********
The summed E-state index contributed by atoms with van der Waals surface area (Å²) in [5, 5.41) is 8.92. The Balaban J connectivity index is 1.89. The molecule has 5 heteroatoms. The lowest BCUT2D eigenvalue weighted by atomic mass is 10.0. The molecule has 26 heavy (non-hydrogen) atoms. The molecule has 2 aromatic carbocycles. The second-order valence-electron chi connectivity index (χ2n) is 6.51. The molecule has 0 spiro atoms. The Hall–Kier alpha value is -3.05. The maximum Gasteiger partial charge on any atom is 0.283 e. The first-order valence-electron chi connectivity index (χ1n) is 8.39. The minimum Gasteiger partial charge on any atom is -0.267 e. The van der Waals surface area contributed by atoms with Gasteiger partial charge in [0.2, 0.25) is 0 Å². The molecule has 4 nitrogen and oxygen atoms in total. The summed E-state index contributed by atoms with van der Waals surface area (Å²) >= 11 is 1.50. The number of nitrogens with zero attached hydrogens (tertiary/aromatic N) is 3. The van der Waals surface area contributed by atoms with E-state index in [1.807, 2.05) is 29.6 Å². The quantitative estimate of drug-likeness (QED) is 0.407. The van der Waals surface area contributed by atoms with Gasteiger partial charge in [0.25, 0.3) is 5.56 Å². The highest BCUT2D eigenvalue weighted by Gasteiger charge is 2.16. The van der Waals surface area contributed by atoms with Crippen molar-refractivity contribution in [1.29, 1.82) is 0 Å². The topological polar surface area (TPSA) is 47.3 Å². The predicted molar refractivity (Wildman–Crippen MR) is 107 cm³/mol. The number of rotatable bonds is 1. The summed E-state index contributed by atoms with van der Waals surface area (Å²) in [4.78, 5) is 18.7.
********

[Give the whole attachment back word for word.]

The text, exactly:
The summed E-state index contributed by atoms with van der Waals surface area (Å²) in [5, 5.41) is 8.92. The Balaban J connectivity index is 1.89. The molecule has 5 heteroatoms. The lowest BCUT2D eigenvalue weighted by atomic mass is 10.0. The molecule has 26 heavy (non-hydrogen) atoms. The molecule has 2 aromatic carbocycles. The second-order valence-electron chi connectivity index (χ2n) is 6.51. The molecule has 0 spiro atoms. The Hall–Kier alpha value is -3.05. The maximum Gasteiger partial charge on any atom is 0.283 e. The first-order valence-electron chi connectivity index (χ1n) is 8.39. The minimum Gasteiger partial charge on any atom is -0.267 e. The van der Waals surface area contributed by atoms with Gasteiger partial charge in [0.2, 0.25) is 0 Å². The molecule has 4 nitrogen and oxygen atoms in total. The summed E-state index contributed by atoms with van der Waals surface area (Å²) >= 11 is 1.50. The number of nitrogens with zero attached hydrogens (tertiary/aromatic N) is 3. The van der Waals surface area contributed by atoms with E-state index in [1.807, 2.05) is 29.6 Å². The quantitative estimate of drug-likeness (QED) is 0.407. The van der Waals surface area contributed by atoms with Gasteiger partial charge in [0.25, 0.3) is 5.56 Å². The highest BCUT2D eigenvalue weighted by Gasteiger charge is 2.16. The van der Waals surface area contributed by atoms with Crippen molar-refractivity contribution in [1.29, 1.82) is 0 Å². The topological polar surface area (TPSA) is 47.3 Å². The predicted molar refractivity (Wildman–Crippen MR) is 107 cm³/mol. The number of rotatable bonds is 1. The summed E-state index contributed by atoms with van der Waals surface area (Å²) in [4.78, 5) is 18.7.